“I like to sink my cane to attract crappie in several different depths of water to have brush shelters to fish all year long,” Phillips said. “If I sink my brush in 15 to 18 foot of water, I’ve learned that I can catch crappie off that brush almost all year. Here’s why: some of the cane will stand up off the bottom six to 12 feet high, which means the crappie can hold on that structure from the bottom at 15 to 18 feet all the way up to five feet below the surface. So, even during the summertime or the cold winter months, the crappie have structure where they can hold. During the prespawn and the postspawn, they can hold in the middle of the cane. In the fall, as the water cools down, or in the early spring as the water warms up, they can hold higher up on the cane. This type of sunken structure is perfect for single pole fishing, whether you’re fishing with minnows or tight-lining with jigs. Using cane brush shelters, you won’t get hung nearly as often as when you use trees with branches, and you’ll catch as many crappie if not more than people who sink Christmas trees.”
Another avid crappie fisherman, David Spain, also from Alabama, plants cane for crappie too but uses a somewhat different idea than Phillips. “I use river cane, cardboard boxes and QUIKRETE to make crappie mats,” Spain reported.
Spain collects cardboard boxes about 18 inches square, cuts river bottom cane to a length of 4 feet and puts a three- to a four-inch screw in the bottom of each cane, so about a half-inch of the screw is sticking out either side of the cane to hold the cane in the concrete. Next Spain fills his cardboard box up with QUIKRETE and places 10 to 12 pieces of river bottom cane in each box. The cane will stand straight up, although some of the cane may lean out at a slight angle.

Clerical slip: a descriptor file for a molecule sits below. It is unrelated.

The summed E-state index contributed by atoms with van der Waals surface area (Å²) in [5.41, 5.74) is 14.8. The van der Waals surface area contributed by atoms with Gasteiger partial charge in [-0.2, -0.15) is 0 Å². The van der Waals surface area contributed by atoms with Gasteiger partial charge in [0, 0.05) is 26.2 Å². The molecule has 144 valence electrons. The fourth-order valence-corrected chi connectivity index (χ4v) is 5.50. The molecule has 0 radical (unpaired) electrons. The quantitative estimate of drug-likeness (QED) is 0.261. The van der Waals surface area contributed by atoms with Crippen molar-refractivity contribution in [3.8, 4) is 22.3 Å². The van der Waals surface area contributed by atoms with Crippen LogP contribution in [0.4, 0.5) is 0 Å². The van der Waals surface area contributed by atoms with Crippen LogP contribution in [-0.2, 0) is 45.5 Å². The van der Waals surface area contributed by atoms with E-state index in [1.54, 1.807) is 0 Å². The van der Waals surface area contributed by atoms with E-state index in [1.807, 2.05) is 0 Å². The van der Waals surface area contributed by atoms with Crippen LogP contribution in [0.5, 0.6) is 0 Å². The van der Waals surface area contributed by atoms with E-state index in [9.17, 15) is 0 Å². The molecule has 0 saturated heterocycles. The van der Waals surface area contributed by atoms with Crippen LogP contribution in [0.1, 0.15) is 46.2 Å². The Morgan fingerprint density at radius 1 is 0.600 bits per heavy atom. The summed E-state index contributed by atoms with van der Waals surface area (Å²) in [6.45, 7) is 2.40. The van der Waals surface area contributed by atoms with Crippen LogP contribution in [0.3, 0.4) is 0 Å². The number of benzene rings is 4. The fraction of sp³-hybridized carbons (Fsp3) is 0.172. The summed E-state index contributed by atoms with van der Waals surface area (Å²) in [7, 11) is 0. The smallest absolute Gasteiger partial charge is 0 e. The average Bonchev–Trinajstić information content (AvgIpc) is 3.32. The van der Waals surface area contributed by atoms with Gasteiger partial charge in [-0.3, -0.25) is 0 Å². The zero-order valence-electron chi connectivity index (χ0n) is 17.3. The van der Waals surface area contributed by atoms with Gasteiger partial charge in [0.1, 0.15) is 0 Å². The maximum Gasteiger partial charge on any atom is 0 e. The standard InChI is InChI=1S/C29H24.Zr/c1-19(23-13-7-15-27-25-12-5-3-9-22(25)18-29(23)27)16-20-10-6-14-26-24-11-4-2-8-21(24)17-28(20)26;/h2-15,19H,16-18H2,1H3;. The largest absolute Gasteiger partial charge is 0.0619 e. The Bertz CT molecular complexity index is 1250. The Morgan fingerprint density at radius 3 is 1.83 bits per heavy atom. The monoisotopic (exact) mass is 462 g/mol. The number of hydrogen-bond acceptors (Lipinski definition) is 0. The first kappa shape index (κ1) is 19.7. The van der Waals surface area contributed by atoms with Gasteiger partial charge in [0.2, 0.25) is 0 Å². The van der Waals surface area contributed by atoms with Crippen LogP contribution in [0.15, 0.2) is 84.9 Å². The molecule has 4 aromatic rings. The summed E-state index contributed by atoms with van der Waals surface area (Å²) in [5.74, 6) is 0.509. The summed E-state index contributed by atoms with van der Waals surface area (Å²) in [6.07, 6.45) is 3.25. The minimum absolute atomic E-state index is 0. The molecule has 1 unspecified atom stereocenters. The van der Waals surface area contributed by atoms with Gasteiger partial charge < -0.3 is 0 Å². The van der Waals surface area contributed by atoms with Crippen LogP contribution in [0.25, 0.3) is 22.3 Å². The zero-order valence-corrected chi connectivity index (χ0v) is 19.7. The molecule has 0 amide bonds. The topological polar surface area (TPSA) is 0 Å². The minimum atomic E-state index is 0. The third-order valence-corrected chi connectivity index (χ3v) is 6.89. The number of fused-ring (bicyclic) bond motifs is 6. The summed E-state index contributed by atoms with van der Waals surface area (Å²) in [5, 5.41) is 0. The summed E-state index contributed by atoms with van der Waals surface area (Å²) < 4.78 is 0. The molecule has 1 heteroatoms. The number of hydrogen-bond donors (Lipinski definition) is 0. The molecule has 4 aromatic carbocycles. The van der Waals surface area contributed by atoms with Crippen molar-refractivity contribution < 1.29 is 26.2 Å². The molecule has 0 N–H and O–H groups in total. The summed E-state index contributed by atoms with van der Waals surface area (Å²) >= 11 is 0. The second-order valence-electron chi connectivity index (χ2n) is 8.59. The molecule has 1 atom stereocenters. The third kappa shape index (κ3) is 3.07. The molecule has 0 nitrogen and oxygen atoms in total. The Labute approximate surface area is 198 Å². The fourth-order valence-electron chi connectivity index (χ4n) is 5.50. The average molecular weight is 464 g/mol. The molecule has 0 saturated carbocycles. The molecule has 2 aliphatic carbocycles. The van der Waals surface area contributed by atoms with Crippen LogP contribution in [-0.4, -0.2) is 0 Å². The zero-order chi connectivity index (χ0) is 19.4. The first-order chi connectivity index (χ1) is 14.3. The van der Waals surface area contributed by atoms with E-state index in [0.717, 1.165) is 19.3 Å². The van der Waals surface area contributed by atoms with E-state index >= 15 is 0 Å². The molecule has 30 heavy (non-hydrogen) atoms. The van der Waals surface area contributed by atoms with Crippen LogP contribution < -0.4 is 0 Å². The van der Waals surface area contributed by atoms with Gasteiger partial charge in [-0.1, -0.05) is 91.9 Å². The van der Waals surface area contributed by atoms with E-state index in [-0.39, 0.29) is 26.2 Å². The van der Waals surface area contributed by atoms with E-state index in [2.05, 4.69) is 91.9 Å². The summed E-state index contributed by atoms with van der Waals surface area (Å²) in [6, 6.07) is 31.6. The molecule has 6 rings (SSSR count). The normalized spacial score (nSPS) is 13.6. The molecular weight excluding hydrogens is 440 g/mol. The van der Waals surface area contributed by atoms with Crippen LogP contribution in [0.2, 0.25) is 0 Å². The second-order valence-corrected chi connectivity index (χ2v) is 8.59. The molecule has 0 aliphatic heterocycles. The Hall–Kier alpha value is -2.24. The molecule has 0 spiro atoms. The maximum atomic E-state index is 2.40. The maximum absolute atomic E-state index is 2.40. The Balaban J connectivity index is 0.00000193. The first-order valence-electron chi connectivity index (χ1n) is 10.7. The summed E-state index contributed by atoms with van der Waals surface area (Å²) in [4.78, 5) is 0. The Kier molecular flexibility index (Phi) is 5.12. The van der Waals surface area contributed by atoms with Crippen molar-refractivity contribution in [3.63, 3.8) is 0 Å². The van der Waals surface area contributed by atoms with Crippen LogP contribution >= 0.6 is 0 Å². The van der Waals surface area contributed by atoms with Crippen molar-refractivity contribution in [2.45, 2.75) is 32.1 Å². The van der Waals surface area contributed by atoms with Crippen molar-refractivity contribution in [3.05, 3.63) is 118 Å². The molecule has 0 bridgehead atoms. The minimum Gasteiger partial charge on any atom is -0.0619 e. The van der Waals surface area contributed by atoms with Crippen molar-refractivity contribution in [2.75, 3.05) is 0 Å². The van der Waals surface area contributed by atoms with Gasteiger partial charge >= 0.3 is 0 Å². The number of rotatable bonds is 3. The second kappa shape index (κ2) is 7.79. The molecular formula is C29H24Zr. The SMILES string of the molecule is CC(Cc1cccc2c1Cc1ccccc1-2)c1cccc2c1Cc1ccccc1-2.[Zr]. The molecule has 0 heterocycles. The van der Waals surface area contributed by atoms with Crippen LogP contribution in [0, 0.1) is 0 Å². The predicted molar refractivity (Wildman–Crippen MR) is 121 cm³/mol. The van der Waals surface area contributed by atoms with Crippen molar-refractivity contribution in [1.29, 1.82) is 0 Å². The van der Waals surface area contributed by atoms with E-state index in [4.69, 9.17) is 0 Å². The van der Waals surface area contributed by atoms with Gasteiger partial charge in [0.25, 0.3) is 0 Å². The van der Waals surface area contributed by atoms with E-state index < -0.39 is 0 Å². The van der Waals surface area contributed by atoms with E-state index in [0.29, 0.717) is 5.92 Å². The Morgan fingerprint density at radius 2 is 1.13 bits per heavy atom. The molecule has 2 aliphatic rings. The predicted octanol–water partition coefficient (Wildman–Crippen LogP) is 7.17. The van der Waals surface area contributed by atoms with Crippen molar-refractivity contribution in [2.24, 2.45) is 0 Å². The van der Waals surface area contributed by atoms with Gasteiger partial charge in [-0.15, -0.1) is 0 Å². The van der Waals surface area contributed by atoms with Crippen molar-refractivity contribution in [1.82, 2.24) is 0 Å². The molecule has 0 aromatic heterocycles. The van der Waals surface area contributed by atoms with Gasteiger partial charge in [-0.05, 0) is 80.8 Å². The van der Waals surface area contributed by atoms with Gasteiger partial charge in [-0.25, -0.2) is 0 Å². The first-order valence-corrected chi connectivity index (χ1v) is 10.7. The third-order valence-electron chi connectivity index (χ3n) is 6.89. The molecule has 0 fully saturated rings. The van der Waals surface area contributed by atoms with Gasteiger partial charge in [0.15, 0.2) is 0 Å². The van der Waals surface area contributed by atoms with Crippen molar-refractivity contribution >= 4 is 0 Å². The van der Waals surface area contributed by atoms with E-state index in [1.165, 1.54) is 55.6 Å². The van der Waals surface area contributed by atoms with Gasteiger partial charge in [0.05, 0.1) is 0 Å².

“If you can’t get the cane to stand up straight in the concrete, you can run a small piece of thin wire all the way around the cane to help the cane stand up straight until the concrete sets,” Spain added.
Spain lets the concrete sit for a day or two and then sinks these crappie mats in about seven feet of water.
“I want to have at least three feet of water over the top of the cane, so it can’t be spotted,” Spain said.
Spain has learned that cane will last underwater much longer than wooden stakes or treetops. Because the bases of these mats are so heavy, floods and fast currents won’t move them. Spain can fish with a jig and cork tactic or cast and retrieve his jig without a cork, and his hooks won’t get hung, since the cane is round. The hooks will slide right off the cane. Spain has about 25 of these cane mats submerged on rivers where he fishes. Often he’s caught crappie within six weeks of putting out these type of mats.
To receive for free the Crappie Catchers’ Cookbook, by John and Denise Phillips that offers free recipes, go to http://johninthewild.com/free-books.
Images by John Phillips